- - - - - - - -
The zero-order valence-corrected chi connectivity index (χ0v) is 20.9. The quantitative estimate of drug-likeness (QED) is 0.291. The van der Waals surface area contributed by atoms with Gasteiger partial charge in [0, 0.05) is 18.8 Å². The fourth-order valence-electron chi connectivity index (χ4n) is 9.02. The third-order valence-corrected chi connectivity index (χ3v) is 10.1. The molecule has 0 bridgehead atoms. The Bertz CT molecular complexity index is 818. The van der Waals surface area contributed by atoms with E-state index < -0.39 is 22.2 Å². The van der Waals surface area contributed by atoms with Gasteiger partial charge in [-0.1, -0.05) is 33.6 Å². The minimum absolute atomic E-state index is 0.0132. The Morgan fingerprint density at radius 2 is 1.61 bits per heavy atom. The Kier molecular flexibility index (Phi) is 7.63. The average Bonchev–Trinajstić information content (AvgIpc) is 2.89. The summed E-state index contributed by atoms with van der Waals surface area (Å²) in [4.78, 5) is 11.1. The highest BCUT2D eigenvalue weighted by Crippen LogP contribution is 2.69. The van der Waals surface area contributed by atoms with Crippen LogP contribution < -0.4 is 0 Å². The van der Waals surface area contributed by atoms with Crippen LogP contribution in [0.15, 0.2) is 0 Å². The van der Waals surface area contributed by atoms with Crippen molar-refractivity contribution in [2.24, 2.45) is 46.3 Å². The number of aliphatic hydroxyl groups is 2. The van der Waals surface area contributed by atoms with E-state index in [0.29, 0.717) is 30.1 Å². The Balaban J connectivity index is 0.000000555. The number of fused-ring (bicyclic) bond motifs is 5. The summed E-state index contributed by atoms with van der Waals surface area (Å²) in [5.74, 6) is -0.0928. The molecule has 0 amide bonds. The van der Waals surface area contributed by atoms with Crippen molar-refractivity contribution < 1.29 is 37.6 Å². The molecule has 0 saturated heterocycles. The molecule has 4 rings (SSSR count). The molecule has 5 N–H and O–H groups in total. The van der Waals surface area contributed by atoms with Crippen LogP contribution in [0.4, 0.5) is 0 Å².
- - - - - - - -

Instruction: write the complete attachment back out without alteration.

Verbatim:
The zero-order valence-corrected chi connectivity index (χ0v) is 20.9. The quantitative estimate of drug-likeness (QED) is 0.291. The van der Waals surface area contributed by atoms with Gasteiger partial charge in [0, 0.05) is 18.8 Å². The fourth-order valence-electron chi connectivity index (χ4n) is 9.02. The third-order valence-corrected chi connectivity index (χ3v) is 10.1. The molecule has 0 bridgehead atoms. The Bertz CT molecular complexity index is 818. The van der Waals surface area contributed by atoms with E-state index < -0.39 is 22.2 Å². The van der Waals surface area contributed by atoms with Gasteiger partial charge in [-0.1, -0.05) is 33.6 Å². The minimum absolute atomic E-state index is 0.0132. The Morgan fingerprint density at radius 2 is 1.61 bits per heavy atom. The Kier molecular flexibility index (Phi) is 7.63. The average Bonchev–Trinajstić information content (AvgIpc) is 2.89. The summed E-state index contributed by atoms with van der Waals surface area (Å²) in [4.78, 5) is 11.1. The highest BCUT2D eigenvalue weighted by Crippen LogP contribution is 2.69. The van der Waals surface area contributed by atoms with Crippen LogP contribution < -0.4 is 0 Å². The van der Waals surface area contributed by atoms with Crippen LogP contribution in [0.15, 0.2) is 0 Å². The van der Waals surface area contributed by atoms with Crippen molar-refractivity contribution in [2.24, 2.45) is 46.3 Å². The number of aliphatic hydroxyl groups is 2. The van der Waals surface area contributed by atoms with E-state index in [0.29, 0.717) is 30.1 Å². The Balaban J connectivity index is 0.000000555. The number of fused-ring (bicyclic) bond motifs is 5. The summed E-state index contributed by atoms with van der Waals surface area (Å²) in [5.74, 6) is -0.0928. The molecule has 0 amide bonds. The van der Waals surface area contributed by atoms with Crippen molar-refractivity contribution < 1.29 is 37.6 Å². The molecule has 0 saturated heterocycles. The molecule has 4 rings (SSSR count). The molecule has 5 N–H and O–H groups in total. The van der Waals surface area contributed by atoms with Crippen LogP contribution in [0.4, 0.5) is 0 Å².